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Steff And The Articles are setting off on another tour of the West as their music gains momentum online

The two new singles Steff And The Articles readied for a 10-date Western tour represent two aspects of the quickly rising band.

The songs both found immediate national attention online, with "Call You Mine" getting a double-dose premiere, the audio releasing on Tiny Mix Tapes and a video debuting on American Songwriter, and "I Want More" premiering on Under the Gun.

"I Want More" represents the band expanding its sound, with a groovier, bass-centered tune, the usually prominent piano and violin melodies giving way to more a rhythmic pop groove.

"It was fun to think differently and piece that song together," says frontwoman Steff Koeppen. "'Call You Mine' was more expected of us, but we still get to rock out more in parts."

"Call You Mine" sticks closer to the jazz-inflected sound of Steff And The Articles' 2012 debut Stories You Can't Tell and 2103 EP Why It Was So.

Ahead of a tour that takes the band from Tucson through California, Oregon, Washington, Idaho, Utah and Nevada, the two songs are planned as attention grabbers, singles released to push through the media saturation.

"We're trying to turn new heads," Koeppen says. "People have so much media in their faces every day. If you can work hard at getting one song out and present it and connect, you can bring people in that way."

Steff And The Articles formed five years ago. Koeppen, a steady songwriter with a sophisticated piano style combining jazz, pop and rock, knew she didn't want to play alone.

"I didn't want to play as a solo act," she says. "The whole time I had a band in my head. I wanted that energy of a full band."

The band solidified with Chris Pierce on bass, Alex Tuggle on violin and Tom Beech on drums, their sound a unique blend of styles, with a focus on strong melodies.

"It makes musicians happy, but it's also very hook-oriented," Koeppen says. "In the structure of song parts, there's always a return to the obvious hook, but at the same time there are unpredictable changes a lot. To musicians it's cool and for someone who has an ear for pop it keeps them interested."

Pierce says he and Beech work to keep the rhythm section as a bridge between the pop elements and the more challenging musical structures.

"We've talked about it many, many times. You have to keep it a pop song, but we make a very concerted effort to make the rhythm parts as interesting as possible," he says. "We've all been really happy with the dynamic range and the fact that it's a different thing. You don't see too many bands that don't have a guitar. There's always been an underlying jazz thing, but we all come from different influences. Everything that has influenced me as a musician up until this point comes out."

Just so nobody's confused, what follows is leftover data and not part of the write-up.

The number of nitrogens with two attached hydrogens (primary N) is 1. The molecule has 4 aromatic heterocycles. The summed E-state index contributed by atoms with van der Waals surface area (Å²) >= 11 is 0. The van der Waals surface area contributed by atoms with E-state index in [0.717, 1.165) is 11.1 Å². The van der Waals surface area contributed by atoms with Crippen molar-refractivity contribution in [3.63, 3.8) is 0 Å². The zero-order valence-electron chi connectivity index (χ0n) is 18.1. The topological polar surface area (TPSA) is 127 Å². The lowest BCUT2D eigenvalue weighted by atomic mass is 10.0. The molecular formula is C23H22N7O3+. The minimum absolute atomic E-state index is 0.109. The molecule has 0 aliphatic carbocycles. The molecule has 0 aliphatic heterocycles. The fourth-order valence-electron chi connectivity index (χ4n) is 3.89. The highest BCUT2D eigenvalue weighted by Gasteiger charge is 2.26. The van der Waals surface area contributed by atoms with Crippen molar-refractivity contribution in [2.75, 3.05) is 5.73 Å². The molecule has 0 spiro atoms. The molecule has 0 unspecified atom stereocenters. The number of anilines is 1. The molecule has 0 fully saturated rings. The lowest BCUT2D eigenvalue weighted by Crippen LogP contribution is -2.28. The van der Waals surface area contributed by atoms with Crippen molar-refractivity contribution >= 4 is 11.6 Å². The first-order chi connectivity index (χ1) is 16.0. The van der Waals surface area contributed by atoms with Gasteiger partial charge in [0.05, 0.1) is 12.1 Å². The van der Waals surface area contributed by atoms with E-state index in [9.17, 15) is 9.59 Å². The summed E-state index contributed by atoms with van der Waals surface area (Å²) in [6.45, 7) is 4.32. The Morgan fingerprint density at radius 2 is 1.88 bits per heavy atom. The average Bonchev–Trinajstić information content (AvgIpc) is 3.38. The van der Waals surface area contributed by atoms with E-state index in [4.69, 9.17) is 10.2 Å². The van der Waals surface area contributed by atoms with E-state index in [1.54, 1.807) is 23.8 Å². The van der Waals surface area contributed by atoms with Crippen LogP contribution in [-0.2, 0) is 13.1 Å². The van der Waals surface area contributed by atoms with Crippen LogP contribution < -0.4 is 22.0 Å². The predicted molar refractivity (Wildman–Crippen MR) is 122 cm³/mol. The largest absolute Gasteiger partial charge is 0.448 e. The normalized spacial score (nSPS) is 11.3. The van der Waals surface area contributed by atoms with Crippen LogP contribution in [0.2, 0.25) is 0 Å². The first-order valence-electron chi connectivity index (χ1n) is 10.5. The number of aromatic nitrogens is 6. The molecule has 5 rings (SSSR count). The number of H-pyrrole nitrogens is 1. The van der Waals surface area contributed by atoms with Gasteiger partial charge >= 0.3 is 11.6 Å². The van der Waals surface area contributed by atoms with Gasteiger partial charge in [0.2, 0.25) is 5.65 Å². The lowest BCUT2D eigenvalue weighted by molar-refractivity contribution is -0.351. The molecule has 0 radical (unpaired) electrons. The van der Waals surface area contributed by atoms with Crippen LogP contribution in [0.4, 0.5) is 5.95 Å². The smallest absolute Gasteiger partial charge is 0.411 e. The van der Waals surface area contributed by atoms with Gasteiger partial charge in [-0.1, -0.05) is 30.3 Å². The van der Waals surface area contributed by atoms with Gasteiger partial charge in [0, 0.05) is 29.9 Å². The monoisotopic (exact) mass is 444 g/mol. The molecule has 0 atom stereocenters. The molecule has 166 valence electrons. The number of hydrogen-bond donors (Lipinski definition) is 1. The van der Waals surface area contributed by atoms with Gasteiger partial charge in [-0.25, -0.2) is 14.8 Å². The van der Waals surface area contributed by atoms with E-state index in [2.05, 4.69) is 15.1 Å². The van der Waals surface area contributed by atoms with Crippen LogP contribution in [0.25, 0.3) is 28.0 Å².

The new songs, Pierce says, reflect their five years as a band, developing an intuitive sense of how they play together as well as a fearlessness to try new challenges.

"We're moving in a much more pop-oriented direction, rhythmic pop. The singles are really heavy on these tight grooves and lot of harmony," he says. "I want to keep being as varied as possible."

Koeppen is a prolific but patient songwriter, bringing material to her bandmates slowly to allow for time and focus on every song individually.

"I have a bank of a ton of songs. But we haven't finished things we've been dabbling on in rehearsal," she says. "Every song is different. It's super circumstantial how they start. Sometimes I'll sit down and have the lyrics and a melody that makes sense and go back and finish around that. I'll pull from what's written in my lyric book or I'll mess around on the piano."

Lyrically, she has drawn from journals, writing every day from 2008 until earlier this year.

"I really try to be as honest as possible. I actually stopped journaling so I could focus on putting that stuff into lyrics. I'd rather make notes that turn into songs than try to do both," Koeppen says.

This is the band's third West Coast tour, with Las Vegas being the only new city added to the agenda. Steff And The Articles are mixing headlining shows and opening slots, trying to tie in with existing fans where they're not well known yet.

"I love to be on the road," Koeppen says. "People are always surprised by the sound we have. They think 'Oh, another chick with a piano.' They expect it to sound like something generic, so it's a good reaction. In certain cities people can't wait for us to come back."

In addition to the new singles, Steff And The Articles just released the band's third video, for last year's "What a Terrible Thing to Do." The clip teams the band again with their friend, director Aaron Grimes, who created the video for "Two Cities," which was in rotation on MTV.

"He approached us wanting to do something else. He had some ideas in mind and he really liked that song, so we started collaborating on a treatment for that," Koeppen says.

The new songs and new videos are all ways for the band to reach new fans, those single introductions seen as valuable moments to capture new attention.

"With what we do, one song is totally doable to reel people in. One song can be just as powerful as an album for somebody," Pierce says.

More by Eric Swedlund

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